As part of Mental Health Awareness Week, Kent residents are being urged to join their local Sheds project which aims to support wellbeing by encouraging people to make friends, share skills and support their local community.
During the current social distancing guidelines, a number of Sheds have adapted to offer members support on a virtual reality basis. One of these is the Bodgers Hut in Whitstable which has around 40 members and is led by 76-year-old retired carpenter Tony Arnold. He explains: “I live alone and I joined for the social company and to pass on my carpentry skills, teaching the members the correct use of tools and basic carpentry skills. The members make their own individual projects with my assistance. During lockdown, we’re communicating by WhatsApp regularly and Facebook.
“We have men and woman members from 25 years-old and upwards; many are single, lack company and confidence and may have mental health problems. The companionship of the gang helps people to socialise and improve self-confidence. I think men in sheds is a great organisation.”
The Kent Sheds project started in 2014, jointly funded by Libor, building on the success of the international Men’s Sheds movement, in a bid to tackle issues such as loneliness, social isolation and mental health problems.
Now part of EU SBS Sheds, the project is a collaborative, innovative partnership of different organisations from UK, Belgium, France and the Netherlands. Kent County Council (KCC) receives EU funding as part of the SBS Sheds project and commissions ActivMob to help create new sheds and develop existing mobs.
Each Shed is unique to reflect local interest and skills of those attending. Very few are actual ‘sheds’ and most – during normal circumstances – have fun and engaging themes and venues such as fishing lakes, boats and allotments.
Prior to lockdown in March 2020, there were 21 ‘real’ sheds in existence and – since restrictions began – those sheds have tried to continue in some fashion while another three new ‘virtual’ sheds have also been created.
67-year-old retired Programme Manager, Nigel Sheeran, from the Staplehurst Mens’ Shed said: “I helped get the shed up and running over two years ago and we have 33 members attend at least monthly when we are open.
“During current lockdown conditions, we’ve had weekly Zoom Calls with most members attending at some occasion. These calls cater for those who have the technology but also those with just a telephone. We also have an active WhatsApp group where members are in daily contact sharing stories, jokes and cartoons. We have different members offering fun Weekly quizzes and have also set-up a telephone communications tree where pockets of three to four members keep in touch and pass on messages. These communications particularly help those who don’t attend the ZOOM call or have medical restrictions such as Dementia.”
ActivMob Director Caroline Hooper explained how they have been supporting the Sheds to adapt during lockdown to continue to support members: “We saw how important it was to the Shed members to maintain connections, not only with their own Shed members but with other Sheds in our network. We set up the Kent wide Virtual Shed so members could continue to support and learn from each other during these uncertain times. It not only provides the support but is also a great way to have fun and get to know each other.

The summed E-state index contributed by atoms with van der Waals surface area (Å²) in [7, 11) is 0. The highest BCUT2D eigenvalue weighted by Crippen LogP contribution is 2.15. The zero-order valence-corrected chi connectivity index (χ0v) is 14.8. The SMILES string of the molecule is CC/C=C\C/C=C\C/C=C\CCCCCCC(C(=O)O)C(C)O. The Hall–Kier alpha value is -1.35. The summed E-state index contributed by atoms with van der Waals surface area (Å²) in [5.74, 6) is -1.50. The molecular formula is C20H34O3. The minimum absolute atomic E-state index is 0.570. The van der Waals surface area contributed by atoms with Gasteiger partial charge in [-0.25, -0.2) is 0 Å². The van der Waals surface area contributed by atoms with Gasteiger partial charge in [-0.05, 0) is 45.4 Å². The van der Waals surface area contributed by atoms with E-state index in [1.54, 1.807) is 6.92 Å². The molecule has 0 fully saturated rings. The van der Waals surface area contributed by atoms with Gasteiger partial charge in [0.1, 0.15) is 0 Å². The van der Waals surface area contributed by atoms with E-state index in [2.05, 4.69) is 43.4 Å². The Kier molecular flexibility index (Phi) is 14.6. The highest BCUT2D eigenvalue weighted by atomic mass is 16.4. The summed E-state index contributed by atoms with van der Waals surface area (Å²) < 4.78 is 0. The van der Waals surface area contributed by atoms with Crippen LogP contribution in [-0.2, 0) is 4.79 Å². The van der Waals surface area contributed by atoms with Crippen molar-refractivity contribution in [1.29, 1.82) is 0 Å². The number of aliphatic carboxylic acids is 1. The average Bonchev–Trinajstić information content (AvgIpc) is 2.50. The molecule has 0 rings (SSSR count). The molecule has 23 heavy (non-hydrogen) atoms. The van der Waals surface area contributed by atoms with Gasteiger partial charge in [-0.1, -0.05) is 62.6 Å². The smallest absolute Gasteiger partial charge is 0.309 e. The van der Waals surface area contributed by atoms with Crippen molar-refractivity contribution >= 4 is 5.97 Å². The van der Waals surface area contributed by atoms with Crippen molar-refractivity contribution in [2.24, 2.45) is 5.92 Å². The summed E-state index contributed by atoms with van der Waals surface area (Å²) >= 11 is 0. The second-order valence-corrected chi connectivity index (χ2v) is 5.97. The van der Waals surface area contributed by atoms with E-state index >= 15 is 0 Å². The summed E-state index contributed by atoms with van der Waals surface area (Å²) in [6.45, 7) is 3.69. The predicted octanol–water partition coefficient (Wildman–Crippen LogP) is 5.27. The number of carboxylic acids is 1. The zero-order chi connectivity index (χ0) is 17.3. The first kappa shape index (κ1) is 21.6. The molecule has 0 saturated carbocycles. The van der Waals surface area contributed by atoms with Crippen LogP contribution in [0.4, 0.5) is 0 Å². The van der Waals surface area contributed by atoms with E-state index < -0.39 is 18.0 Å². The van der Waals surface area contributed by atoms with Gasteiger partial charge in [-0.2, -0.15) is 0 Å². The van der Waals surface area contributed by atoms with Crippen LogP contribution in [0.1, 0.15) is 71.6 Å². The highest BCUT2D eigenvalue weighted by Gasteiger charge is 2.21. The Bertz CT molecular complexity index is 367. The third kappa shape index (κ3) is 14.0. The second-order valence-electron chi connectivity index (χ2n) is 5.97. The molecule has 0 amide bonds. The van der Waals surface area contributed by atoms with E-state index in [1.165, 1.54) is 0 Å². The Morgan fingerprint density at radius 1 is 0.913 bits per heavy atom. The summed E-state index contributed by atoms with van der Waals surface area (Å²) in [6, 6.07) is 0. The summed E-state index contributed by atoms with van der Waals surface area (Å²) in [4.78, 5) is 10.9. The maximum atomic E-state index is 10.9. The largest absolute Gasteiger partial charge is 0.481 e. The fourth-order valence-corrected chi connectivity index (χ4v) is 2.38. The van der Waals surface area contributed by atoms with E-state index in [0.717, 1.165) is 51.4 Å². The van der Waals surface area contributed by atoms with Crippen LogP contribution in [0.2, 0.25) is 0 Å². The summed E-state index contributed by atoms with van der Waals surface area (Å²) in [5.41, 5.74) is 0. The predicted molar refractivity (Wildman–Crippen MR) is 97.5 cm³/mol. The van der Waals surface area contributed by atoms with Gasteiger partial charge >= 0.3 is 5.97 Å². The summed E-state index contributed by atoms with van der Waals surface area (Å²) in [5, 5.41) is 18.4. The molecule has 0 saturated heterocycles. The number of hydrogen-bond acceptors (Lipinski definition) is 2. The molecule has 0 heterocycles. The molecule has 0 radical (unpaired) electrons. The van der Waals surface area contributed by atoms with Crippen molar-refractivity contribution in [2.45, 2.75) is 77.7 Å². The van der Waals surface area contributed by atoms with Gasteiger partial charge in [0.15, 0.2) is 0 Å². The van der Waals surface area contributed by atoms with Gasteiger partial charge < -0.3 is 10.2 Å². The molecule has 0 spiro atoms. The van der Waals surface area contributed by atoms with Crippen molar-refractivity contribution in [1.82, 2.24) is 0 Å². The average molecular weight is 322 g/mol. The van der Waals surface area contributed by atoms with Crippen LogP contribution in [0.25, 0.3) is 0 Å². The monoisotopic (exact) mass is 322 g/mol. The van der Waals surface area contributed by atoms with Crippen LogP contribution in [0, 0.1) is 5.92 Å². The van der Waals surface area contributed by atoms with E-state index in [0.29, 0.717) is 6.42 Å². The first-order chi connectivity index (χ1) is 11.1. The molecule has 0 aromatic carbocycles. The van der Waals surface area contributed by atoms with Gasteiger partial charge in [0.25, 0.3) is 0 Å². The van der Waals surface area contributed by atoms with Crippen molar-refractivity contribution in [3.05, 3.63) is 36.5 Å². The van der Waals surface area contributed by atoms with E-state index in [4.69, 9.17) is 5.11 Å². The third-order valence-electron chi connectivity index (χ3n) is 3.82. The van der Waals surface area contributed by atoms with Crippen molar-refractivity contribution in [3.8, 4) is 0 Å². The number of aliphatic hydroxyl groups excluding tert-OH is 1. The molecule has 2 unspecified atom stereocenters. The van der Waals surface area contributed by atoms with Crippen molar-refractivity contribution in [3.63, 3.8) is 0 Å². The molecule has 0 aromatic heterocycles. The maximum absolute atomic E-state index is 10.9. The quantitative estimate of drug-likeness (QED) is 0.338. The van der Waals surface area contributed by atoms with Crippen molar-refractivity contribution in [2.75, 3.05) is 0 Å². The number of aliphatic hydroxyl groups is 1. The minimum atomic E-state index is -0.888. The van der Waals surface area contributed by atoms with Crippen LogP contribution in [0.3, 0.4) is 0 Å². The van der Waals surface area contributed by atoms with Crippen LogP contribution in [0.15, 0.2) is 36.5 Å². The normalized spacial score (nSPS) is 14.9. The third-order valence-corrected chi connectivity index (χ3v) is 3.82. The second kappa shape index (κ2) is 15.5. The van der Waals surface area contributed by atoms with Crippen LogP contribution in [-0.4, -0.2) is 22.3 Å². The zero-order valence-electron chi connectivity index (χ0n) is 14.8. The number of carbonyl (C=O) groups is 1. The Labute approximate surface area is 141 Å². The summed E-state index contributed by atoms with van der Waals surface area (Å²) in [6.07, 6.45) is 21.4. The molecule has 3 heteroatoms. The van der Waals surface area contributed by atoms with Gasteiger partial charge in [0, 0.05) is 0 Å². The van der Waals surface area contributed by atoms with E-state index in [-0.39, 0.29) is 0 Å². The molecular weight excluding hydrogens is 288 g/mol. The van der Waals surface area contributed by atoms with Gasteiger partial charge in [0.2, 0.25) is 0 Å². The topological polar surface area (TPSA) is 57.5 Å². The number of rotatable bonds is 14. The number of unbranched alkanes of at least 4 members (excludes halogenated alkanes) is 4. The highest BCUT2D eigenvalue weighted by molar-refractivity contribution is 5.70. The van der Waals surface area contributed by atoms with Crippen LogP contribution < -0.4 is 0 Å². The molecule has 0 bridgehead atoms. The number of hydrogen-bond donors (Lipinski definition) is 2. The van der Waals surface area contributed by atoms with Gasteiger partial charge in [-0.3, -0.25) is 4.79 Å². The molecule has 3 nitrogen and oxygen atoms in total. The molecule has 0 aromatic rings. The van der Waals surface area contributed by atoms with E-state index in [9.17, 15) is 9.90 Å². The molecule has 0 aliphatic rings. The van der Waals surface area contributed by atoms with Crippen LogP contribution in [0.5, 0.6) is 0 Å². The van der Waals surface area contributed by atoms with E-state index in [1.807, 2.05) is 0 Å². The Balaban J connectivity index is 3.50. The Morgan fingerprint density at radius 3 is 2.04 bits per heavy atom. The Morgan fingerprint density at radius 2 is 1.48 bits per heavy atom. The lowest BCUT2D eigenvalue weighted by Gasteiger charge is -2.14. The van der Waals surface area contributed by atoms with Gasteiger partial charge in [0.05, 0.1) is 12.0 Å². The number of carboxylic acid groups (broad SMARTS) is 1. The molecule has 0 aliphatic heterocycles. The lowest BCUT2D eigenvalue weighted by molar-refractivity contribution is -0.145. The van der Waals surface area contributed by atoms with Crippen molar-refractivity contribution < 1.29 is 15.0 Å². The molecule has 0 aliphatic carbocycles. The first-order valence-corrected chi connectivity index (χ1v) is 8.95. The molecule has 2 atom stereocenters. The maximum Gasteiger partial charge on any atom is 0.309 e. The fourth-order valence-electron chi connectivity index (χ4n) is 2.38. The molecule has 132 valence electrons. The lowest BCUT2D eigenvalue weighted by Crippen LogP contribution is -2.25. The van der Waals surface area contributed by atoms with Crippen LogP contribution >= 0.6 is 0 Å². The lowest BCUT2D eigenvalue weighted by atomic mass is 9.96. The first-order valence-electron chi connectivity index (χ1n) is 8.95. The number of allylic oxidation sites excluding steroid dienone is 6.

“We have the Quiz Virtual Shed and the Activity Shed also up and running, which bring people together in a common interest where they can talk and learn about things they may not have had an interest in before. Shed members have also said how important it is to have something to look forward to in the week, as in these present times, all the days start to look the same.”
KCC Cabinet Member for Adult Social Care and Public Health, Clair Bell said: “We know that the Coronavirus pandemic and social distancing restrictions are causing anxiety and isolation for some residents; there is support available despite the restrictions and we are pleased that so many Sheds have been able to use digital technology to not just keep running but improve their offer to new members. We are keen for people to get involved who may benefit from the support of Kent Sheds.”
65-year-old John Marsden living in Maidstone, a retired IT Security Consultant, has been a member of Cobtree Men’s Shed, Aylesford for nearly five years. He originally joined the 30-strong group as he was retiring from full-time work and “wanted to do something constructive with my newly acquired spare time”.
He said: “I have been a regular attendee of the weekly video conference meetings arranged by Kent Sheds. I have also been keeping our Shed membership up to date on developments, typically via email and phone conversations. Some of the members, including myself, have been busy working on home projects.”
He added: “I would encourage others to join Kent Sheds so members can find out what other Sheds in Kent are doing and share information, problems, solutions, interests and skills, particularly at this time of the Covid-19 lockdown.
“I see this as an ideal way for like-minded retired or semi-retired men and women to get together to enjoy each other’s company in a safe and welcoming environment.”
For more information got to www.kentsheds.org plus look out for the Kent Sheds Network Facebook group.
You can also find information on other Kent support services for mental wellbeing at www.kent.gov.uk/wellbeing
Notes to newsdesk:
The Men’s Sheds movement started in Australia – initially aimed at recently retired men. Kent Sheds are for men of all ages and women, with ex-service people particularly welcome. You can find more information about the SBS project at https://www.kent.gov.uk/business/business-loans-and-funding/eu-funding/step-by-step-funding